Emily Thompson 44:20
what this,

Unknown Speaker 44:21
how does

Emily Thompson 44:21
anxiety manifest in your body?

Unknown Speaker 44:26
I mean,

Kathleen Shannon 44:30
I mean, I'm pretty Mind Body aware, I definitely have had stomach problems for a long time, especially as a teenager, I would like be nauseous all the time. But I've gotten pretty good at being aware enough of my emotions and letting them work out through my body and also by literally sweating it out. I mean, this is why I work out every single day to kind of manage some of that. I think that if I wasn't aware of my mind body connection and how my emotion were showing up even in my head, they would show up in my body a little bit more prevalent. We like as illness or sickness or disease. Like sometimes I really do worry. If I keep stressing like this, I'm going to give myself cancer, which then just gives me another thing to stress out about then I'm stressed about stressing This is a story of my life.

Emily Thompson 45:20
I don't mean to laugh at you.

Kathleen Shannon 45:22
No, I love that you're laughing at me. This is why this is why everyone you need a business. bestie. Right.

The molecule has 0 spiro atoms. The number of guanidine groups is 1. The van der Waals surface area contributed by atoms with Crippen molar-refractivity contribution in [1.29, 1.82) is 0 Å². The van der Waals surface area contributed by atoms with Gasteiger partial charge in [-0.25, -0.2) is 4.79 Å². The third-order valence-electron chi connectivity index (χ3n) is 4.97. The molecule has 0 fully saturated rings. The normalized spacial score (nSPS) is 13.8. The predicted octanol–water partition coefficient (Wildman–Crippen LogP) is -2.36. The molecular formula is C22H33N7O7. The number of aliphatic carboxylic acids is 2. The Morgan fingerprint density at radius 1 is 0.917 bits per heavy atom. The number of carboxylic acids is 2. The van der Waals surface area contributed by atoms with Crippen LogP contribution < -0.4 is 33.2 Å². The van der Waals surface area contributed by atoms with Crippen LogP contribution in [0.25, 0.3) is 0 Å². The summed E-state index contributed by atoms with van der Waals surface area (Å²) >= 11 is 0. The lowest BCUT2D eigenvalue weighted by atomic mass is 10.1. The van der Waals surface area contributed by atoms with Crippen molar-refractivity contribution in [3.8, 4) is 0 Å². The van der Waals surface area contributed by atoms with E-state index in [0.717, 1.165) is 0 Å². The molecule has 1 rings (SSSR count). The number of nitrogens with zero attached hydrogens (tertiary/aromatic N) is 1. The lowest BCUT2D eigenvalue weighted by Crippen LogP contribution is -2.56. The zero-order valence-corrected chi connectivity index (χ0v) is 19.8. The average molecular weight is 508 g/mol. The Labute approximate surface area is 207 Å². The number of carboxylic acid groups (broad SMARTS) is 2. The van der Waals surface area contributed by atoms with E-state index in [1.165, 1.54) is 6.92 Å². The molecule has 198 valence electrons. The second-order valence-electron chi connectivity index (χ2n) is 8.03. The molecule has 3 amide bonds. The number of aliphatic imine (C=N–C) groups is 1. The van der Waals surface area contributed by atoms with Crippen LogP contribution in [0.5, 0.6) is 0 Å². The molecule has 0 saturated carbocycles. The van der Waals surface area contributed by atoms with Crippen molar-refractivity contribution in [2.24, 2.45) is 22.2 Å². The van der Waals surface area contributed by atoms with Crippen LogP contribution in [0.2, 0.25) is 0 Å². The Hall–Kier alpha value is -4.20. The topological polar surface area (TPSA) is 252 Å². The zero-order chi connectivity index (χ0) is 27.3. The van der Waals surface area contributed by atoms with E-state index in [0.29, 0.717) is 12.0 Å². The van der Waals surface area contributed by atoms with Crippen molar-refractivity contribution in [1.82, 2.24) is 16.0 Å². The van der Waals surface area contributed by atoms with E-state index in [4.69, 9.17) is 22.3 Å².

Emily Thompson 45:29
Because that's an intense Yeah, I think I do like the idea of you going to talk to a therapist about this, somebody won't laugh at you. At least not to your face.

Kathleen Shannon 45:39
And you know, that is something I have talked to people about anxiety and managing that stuff. But I think it's a part of my personality that is just going to be a part of who I am. And I just have to learn how to manage and cope with it. I'm aware of it. I wish I could change how I am. But what if I changed how I was and we didn't have a podcast? Snap? Anyway, let's move on.

Emily Thompson 46:07
Done with that one?

Unknown Speaker 46:09

Emily Thompson 46:10
what do we talk, we talk about money. So you stressed about money. I want to talk about how you make it because I brought some up something that I want to dive deeper into. And this is like multiple streams of revenue. And even I don't know, like how to build that and what that looks like and why you would want to do that. Because I think this is a this is an important boss topic, where having having more than one stream of revenue is how you build security on a whole other level, please.

Kathleen Shannon 46:39